In its annual report on the region’s labour market, the ILO noted that the rate is 1.5 percentage points higher than in 2015, when it stood at 6.6 per cent, and it means that an estimated five million people joined the ranks of the unemployed.
It said the unemployment figure now stands at 25 million workers.
“There has been a sharp increase in unemployment, informality is increasing and the quality of employment has deteriorated,” said the ILO Regional Director for Latin America and the Caribbean, José Manuel Salazar.
He said that by the end of the year, there was “a worrisome series of setbacks and negative impacts in multiple indicators.
“Although there are significant differences between countries and sub-regions, on average for the region this is the worst year in a decade, in terms of both economic growth and the unemployment rate”, the ILO Regional Director warned, adding “the economic contraction reduced job creation”.
He said of particular concern is that if forecasts of slow growth for 2017 hold true, unemployment will increase again next year to 8.4 per cent.
The ILO report notes that the increase in unemployment comes as an economic contraction of -0.6 per cent or -0.9 per cent is projected by the International Monetary Fund (IMF) and the Economis Commission for Latin America and the Caribbean (ECLAC) respectively, for 2016.
The average economic growth rate for the region reflects diverse situations, the report notes, because Central America, the Caribbean and Mexico are seeing positive economic growth rates, while there is a contraction in South America, especially in Brazil, where nearly 40 per cent of the region’s economically active population lives, and which has a strong impact on the average for South America and the region as a whole.
The ILO notes that although unemployment rates also reflect diverse national situations, in 2016 “a region-wide phenomenon was detected”, as the rate increased in 13 of the 19 countries with data available as of the third quarter of the year.
The increase in unemployment affected women more than men. The increase in women’s unemployment was 1.9 percentage points, raising the rate to 9.8 per cent, nearly in double digits for the first time in a decade.
In the case of young people, the ILO Regional Director said the increase of nearly three percentage points is “of extreme concern”.
He said that increase raised the youth unemployment rate to 18.3 per cent, the highest in a decade. The unemployment for young people is 3.1 times that of adults over age 25.
The report also includes the most recent informality data. In 2015, a slight increase was seen, from 46.5 to 46.8 per cent in informal employment. The report warns that this trend toward greater informality continued in 2016.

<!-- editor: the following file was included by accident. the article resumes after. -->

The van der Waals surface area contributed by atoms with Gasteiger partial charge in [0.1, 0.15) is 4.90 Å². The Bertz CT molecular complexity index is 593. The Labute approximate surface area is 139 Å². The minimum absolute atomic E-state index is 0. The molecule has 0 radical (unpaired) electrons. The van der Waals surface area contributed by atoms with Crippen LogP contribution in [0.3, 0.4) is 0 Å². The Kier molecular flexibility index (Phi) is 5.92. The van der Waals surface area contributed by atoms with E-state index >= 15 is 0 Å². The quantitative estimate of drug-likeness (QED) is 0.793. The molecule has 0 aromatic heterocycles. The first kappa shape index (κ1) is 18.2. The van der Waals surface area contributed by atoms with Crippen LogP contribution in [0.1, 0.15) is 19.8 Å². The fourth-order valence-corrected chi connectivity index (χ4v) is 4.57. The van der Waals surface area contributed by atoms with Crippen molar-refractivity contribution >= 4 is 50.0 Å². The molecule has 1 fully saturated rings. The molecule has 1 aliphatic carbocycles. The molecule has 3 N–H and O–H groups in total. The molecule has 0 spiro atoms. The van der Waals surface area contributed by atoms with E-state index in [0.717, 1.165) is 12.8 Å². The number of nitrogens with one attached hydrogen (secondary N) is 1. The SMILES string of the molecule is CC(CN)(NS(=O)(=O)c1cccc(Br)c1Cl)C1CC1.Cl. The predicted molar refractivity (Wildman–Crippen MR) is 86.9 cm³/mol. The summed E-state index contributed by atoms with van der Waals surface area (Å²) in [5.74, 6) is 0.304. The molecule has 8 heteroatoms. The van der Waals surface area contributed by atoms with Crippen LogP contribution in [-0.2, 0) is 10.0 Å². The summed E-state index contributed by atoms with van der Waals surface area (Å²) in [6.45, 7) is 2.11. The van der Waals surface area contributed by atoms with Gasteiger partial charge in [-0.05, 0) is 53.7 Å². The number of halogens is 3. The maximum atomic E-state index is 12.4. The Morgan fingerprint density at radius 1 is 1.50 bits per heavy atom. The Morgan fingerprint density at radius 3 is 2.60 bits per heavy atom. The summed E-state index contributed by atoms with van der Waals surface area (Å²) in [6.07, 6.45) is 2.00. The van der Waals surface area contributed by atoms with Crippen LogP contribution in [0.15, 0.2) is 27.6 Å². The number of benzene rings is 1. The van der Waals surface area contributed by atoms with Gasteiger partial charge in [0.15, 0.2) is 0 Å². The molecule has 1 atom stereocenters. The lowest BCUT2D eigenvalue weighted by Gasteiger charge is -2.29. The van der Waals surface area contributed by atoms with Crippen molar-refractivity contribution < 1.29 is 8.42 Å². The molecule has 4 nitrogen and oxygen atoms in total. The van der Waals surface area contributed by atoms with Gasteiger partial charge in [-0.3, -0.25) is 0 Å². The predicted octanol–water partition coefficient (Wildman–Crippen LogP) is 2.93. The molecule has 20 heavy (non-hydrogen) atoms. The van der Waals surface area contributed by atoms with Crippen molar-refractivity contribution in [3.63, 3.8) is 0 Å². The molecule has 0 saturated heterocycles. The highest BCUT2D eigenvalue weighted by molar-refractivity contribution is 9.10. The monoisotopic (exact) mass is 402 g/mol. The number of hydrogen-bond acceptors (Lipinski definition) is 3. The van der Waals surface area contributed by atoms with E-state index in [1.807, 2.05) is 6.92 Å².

“We estimate that some 134 million workers are in informal employment, a persistent phenomenon in our region, which poses a major challenge for policy makers”, said Juan Chacaltana, ILO regional specialist on employment, who coordinated the preparation of this 2016 Labour Overview.
In the report, the ILO says that other indicators of deterioration in the quality of employment are the decrease in registered employment, which dropped by -0.7 percentage points in 2016, and the increase of 0.5 percentage points in self-employment “associated with lower-quality working conditions”.
The report also notes that real average wages in the region decreased by -1.3 per cent in 2015. According to data available for eight countries as of the third quarter of 2016, that trend could continue this year, as there are indications of a decrease in wages in the registered or formal sector.
Meanwhile, real minimum wages increased by an average of 4.4 per cent. In 14 of the 16 countries with information as of the third quarter of 2016, an increase was seen as a result of efforts to raise minimum wages above the inflation rate.
Indicators collected in 2016 show that “in the past two years, there has been a reversal in some of the labour-related progress achieved in the region in the previous decade”, Salazar said.
“Although with different combinations and degrees of urgency, the countries of Latin America and the Caribbean face a dual challenge: on the one hand to design short-term responses to mitigate the negative social and labour impacts of the deceleration and return to a growth path, and on the other to take action to address the structural problems of low productivity and the lack of productive diversification”, Salazar said.
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